There’s a good reason our annual Youth Lock-in isn’t called the annual Youth Sleepover. That’s because from 7 p.m. to 7 a.m. starting Friday, Jan. 13, no one got a… Continue Reading
There’s a good reason our annual Youth Lock-in isn’t called the annual Youth Sleepover. That’s because from 7 p.m. to 7 a.m. starting Friday, Jan. 13, no one got a wink of sleep. And that’s all by design.
The 90 students in grades six through 12 who attended wouldn’t have it any other way. They were from all three of our centers, along with the friends they’d invited from the community.
Lock-in is a KidWorks tradition that students hear about and look forward to from their earliest years at KidWorks.
Here’s just a sampling of what the youth experienced at our Dan Donahue Center:
Meals and treats
Mental health panel
Here’s how two students described their experience:
Fabian A., 12th grade: “The lock-in was special. The games, food and activities were all fun to be part of.”
Yulissa R., sixth grade: “The lock-in was special because we had the spa room. We don’t usually get to go to a spa.”
“The youth lock-in is an important part of KidWorks’ focus on developing youth; it’s one of the few opportunities we have to really bring all the teens together in one place and create that sense of community that can be elusive in the daily hustle and bustle of our programming,” says Cynthia Gomez, our Youth Lead.
And while having fun is a big part of the lock-in, there’s also a serious side.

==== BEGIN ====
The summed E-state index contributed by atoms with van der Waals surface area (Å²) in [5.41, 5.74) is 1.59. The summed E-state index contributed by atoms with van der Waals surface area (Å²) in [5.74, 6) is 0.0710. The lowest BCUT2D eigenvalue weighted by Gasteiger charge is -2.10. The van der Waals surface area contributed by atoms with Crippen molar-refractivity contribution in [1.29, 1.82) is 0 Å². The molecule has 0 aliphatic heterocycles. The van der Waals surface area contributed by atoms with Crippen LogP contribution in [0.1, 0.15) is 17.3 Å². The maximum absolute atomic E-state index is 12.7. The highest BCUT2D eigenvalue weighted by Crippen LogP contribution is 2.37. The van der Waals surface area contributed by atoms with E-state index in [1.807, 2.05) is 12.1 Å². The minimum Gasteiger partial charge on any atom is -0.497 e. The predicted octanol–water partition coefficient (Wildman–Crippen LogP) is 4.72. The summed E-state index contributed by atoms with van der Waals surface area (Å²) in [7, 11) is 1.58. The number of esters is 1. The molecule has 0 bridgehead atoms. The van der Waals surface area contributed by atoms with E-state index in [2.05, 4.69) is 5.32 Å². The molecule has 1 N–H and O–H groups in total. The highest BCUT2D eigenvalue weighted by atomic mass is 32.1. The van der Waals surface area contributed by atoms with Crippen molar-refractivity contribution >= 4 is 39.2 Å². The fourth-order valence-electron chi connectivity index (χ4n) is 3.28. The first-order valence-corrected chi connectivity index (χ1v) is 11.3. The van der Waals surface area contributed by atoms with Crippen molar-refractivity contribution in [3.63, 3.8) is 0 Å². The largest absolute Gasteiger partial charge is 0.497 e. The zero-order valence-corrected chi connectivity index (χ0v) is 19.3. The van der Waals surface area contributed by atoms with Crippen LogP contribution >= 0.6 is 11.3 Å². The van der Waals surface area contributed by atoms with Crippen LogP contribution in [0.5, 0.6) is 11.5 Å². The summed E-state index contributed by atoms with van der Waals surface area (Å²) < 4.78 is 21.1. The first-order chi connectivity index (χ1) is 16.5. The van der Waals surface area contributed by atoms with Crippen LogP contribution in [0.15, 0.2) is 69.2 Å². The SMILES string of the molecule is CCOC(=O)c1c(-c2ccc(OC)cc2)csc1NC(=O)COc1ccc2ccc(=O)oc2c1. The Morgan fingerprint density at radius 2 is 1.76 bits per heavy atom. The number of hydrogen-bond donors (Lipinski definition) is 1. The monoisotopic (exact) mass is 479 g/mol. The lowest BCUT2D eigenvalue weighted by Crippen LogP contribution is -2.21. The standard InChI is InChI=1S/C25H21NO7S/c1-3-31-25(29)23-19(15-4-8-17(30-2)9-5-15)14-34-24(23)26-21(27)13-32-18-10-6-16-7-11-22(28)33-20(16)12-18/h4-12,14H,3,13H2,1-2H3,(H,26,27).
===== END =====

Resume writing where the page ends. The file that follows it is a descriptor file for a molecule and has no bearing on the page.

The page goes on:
“One of the components we always include is ‘real talk,’” Cynthia says. “This includes a mental health panel where students can safely ask questions of adults whom they trust.”
Adds Cynthia, “The panel typically includes at least one faith partner—a youth pastor, or a therapist who is also a Christian or a youth leader.”
Cynthia says the 2023 lock-in was especially meaningful since it coincides with the 30th anniversary of KidWorks’ opening our doors.
With that in mind, the students spent time with David Benavides, our CEO/Executive Director, who recounted his many years at KidWorks since his start as an intern.
“David really connected with the youth, since his presence showed that it doesn’t matter where you begin. With perseverance, a vision and support, our dreams are possible,” Cynthia says. “It’s inspiring for the students to see how David and the staff absolutely cherish KidWorks and believe in our vision and mission,” she adds.
Because developing leaders is such a strong focus at KidWorks, Cynthia made sure the youth were a big part of planning all elements of the lock-in.
“We always include our teens in leading the pre-planning as well as the day-of event,” Cynthia says.
“We also invite them to help set up on the days leading up to the event and clean-up afterward,” she says. “Two students even served as emcees during the 12-hours everyone spent together.”
KidWorks is grateful to everyone who partnered with us this year:
Chick-fil-A’s Bristol Street, Santa Ana, location for providing the evening dinner.
Pepsi for providing breakfast.
PTS Marketing for providing 30th anniversary apparel and memorabilia.
Vivante Newport Center, for donating Disney tickets to two families.
Mental health panelists: Roland de la Cruz from Templo Calvario, Santa Ana, faith panelist; Rachel Lopez, nurse; Cristina (Crissy) Coyle, mental health counselor, mental health panelist; Taking Back the Neighborhood’s Sherman Cocroft and Darron McIntosh, fitness and nutrition panelists; Nancy Gale, business mentor and owner of JAMAH LLC and KidWorks’ staff members Karina Flores, Townsend Street Site Director and Jessica Ellis, Dan Donahue Center Site Director.
KidWorks alumni: Cecilia Angel, Cynthia Espinoza, Laurentino Gonzalez, Hector Mora and Victor “Ernie” Reyes.
The 2023 “lock-in” truly opened the door to wonderful fellowship, fun and treasured memories for all who participated.